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Publication numberUS8203961 B2
Publication typeGrant
Application numberUS 12/189,547
Publication dateJun 19, 2012
Filing dateAug 11, 2008
Priority dateAug 11, 2008
Also published asCN102057596A, EP2332274A1, US20100034212, WO2010019165A1
Publication number12189547, 189547, US 8203961 B2, US 8203961B2, US-B2-8203961, US8203961 B2, US8203961B2
InventorsMehmet Yavuz, Matthew S. Grob, Peter J. Black, Rohit Kapoor, Serafin Diaz
Original AssigneeQualcomm Incorporated
Export CitationBiBTeX, EndNote, RefMan
External Links: USPTO, USPTO Assignment, Espacenet
Methods and apparatus for providing modified timestamps in a communication system
US 8203961 B2
Abstract
Methods and apparatus for providing modified timestamps in a communication system. In an aspect, a method includes receiving one or more packets associated with a selected destination, computing an average relative delay associated with each packet, determining a modified timestamp associated with each packet based on the average relative delay associated with each packet, and outputting the one or more packets and their associated modified timestamps. In an aspect, an apparatus is provided for generating modified timestamps. The apparatus includes a packet receiver configured to receive one or more packets associated with a selected destination and processing logic configured to compute an average relative delay associated with each packet, determine a modified timestamp associated with each packet based on the average relative delay associated with each packet, and output the one or more packets and their associated modified timestamps.
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Claims(25)
1. A method for generating modified timestamps, the method comprising:
receiving one or more packets associated with a selected destination;
computing an average relative delay associated with each packet, wherein the average relative delay is based on a difference between a current time of arrival for a packet and a source timestamp for the packet, wherein the average relative delay for a non-first packet is further based on the difference and a delay of one or more previous packets in a same flow as the non-first packet, and wherein a first average relative delay (BD1) for a first packet is computed according to the expression: BD1=Arrival_TS1−RTP_TS1, wherein Arrival_TS1 is the current time of arrival for the first packet and RTP_TS1 is a real-time protocol timestamp for the first packet;
determining a modified timestamp associated with each packet based on the average relative delay associated with each packet, wherein determining a modified timestamp for the non-first packet (n>=2) comprises adding the source timestamp for the non-first packet to the average relative delay for the non-first packet according to the expression: Modified_TSn=RTP_TSn+BDn, wherein Modified_TSn is a modified timestamp for an nth packet, RTP_TSn is a real-time protocol timestamp for the nth packet and BDn is an average relative delay for the nth packet; and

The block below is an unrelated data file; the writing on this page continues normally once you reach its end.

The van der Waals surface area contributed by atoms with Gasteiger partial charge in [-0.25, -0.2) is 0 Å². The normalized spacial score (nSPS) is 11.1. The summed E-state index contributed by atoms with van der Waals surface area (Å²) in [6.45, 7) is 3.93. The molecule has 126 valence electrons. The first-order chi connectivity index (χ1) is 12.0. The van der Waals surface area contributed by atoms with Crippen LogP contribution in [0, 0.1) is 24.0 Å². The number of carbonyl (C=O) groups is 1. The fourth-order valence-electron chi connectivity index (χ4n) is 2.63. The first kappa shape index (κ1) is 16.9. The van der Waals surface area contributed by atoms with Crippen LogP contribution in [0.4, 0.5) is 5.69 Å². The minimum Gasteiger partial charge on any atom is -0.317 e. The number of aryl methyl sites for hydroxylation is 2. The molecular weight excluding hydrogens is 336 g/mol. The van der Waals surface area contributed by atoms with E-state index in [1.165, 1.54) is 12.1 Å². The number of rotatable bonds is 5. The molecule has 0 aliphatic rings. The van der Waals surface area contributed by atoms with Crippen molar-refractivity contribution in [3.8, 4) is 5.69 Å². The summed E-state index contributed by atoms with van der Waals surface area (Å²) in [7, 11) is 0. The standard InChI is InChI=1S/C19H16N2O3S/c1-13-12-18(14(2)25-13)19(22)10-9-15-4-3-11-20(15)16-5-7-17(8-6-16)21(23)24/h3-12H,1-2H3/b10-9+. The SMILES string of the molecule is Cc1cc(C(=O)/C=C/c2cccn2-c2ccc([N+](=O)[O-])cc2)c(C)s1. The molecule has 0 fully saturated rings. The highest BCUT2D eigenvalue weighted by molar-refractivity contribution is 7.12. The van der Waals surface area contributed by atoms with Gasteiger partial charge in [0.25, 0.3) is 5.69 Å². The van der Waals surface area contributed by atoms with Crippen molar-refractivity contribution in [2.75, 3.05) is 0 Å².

outputting the one or more packets and their associated modified timestamps.
2. The method of claim 1, wherein said determining comprises determining a first modified timestamp associated with a first packet to be equal to an arrival time of the first packet.
3. The method of claim 1, wherein said computing comprises filtering a delay associated with a selected packet and one or more average relative delays associated with one or more previous packets to compute an average relative delay associated with the selected packet.
4. The method of claim 3, wherein said filtering comprises filtering with an IIR filter.
5. The method of claim 1, further comprising:
determining whether a selected modified time stamp associated with a selected packet is out of range; and
setting the selected modified time stamp to be equal to a current time minus a forward link queuing delay minimum value, if it is determined that the selected modified time stamp is out of range.
6. An apparatus for generating modified timestamps, the apparatus comprising:
a packet receiver configured to receive one or more packets associated with a selected destination; and
processing logic configured to:
compute an average relative delay associated with each packet, wherein the average relative delay is based on a difference between a current time of arrival for a packet and a source timestamp for the packet, wherein the average relative delay for a non-first packet is further based on the difference and a delay of one or more previous packets in a same flow as the non-first packet, and wherein a first average relative delay (BD1) for a first packet is computed according to the expression: BD1=Arrival_TS1−RTP_TS1, wherein Arrival_TS1 is the current time of arrival for the first packet and RTP_TS1 is a real-time protocol timestamp for the first packet;